Screening for Niemann-Pick Type C Disease in a Memory Clinic Cohort
Niemann-Pick type C disease (NPC) is a neurovisceral lysosomal storage disorder with a heterogeneous phenotype including ataxia, cognitive impairment, impairment of vertical saccades, and psychiatric symptoms, among many others. Based on clinical, genetic, and biomarker findings, recent guidelines put forward a screening for atypical and oligosymptomatic forms of NPC in clinical niches with an increased risk. Here, we report methods and results of a negative screening study in the niche of a memory clinic. We retrospectively and prospectively identified 83 patients with unclassified cognitive impairment (15 dementia, 46 mild cognitive impairment, and 22 progressive subjective cognitive decline) before 60 years of age (82 patients between 41 and 60 years). We explored the prevalence of clinical features compatible with NPC and measured plasma levels of chitotriosidase and cholestantriol. The NPC suspicion index indicated high probability for NPC in 3 and moderate probability in 16 patients. Prevalent (>5%) neurological and psychiatric features were depression, seizures, ataxia, dysarthria, and psychotic symptoms. Vertical gaze palsy without parkinsonism was observed in one patient. Cholestantriol levels were only abnormal in one patient. Chitotriosidase levels were susceptible to slight elevations that were reproducible in only two of five patients. Our study does not exclude NPC among memory clinic patients. Instead, we suggest conducting prospective screening studies in younger cohorts that include a focused neurological examination. Excluding minor cognitive impairment and discarding depression as an independent disease symptom probably further improve screening effectivity but may delay or miss therapeutic options in early or mild disease.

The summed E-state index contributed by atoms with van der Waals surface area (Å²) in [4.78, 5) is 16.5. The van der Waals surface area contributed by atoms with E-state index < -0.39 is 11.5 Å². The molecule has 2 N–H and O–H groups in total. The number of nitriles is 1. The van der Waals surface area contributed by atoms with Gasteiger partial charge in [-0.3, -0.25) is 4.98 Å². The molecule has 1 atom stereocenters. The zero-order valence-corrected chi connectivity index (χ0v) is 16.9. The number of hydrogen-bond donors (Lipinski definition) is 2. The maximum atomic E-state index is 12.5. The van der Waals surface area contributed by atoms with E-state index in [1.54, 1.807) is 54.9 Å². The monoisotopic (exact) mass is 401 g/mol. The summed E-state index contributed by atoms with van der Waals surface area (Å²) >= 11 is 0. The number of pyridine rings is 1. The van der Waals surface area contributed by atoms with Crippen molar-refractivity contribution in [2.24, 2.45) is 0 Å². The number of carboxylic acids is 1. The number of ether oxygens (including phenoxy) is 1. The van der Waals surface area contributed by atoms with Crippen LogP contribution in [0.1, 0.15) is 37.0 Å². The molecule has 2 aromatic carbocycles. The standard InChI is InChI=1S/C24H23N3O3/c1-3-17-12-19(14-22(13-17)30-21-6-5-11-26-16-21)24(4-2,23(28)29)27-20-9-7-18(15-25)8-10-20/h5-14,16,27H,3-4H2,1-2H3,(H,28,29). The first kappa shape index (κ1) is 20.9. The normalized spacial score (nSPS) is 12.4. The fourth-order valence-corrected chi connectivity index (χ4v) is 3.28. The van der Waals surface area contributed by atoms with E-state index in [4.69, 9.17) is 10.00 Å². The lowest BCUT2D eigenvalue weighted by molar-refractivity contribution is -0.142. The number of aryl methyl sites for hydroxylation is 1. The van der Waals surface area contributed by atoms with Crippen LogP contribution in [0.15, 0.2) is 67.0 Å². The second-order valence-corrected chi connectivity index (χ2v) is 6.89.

KeywordsChitotriosidase Cholestantriol Cognition Niemann-Pick type C Screening Suspicion index
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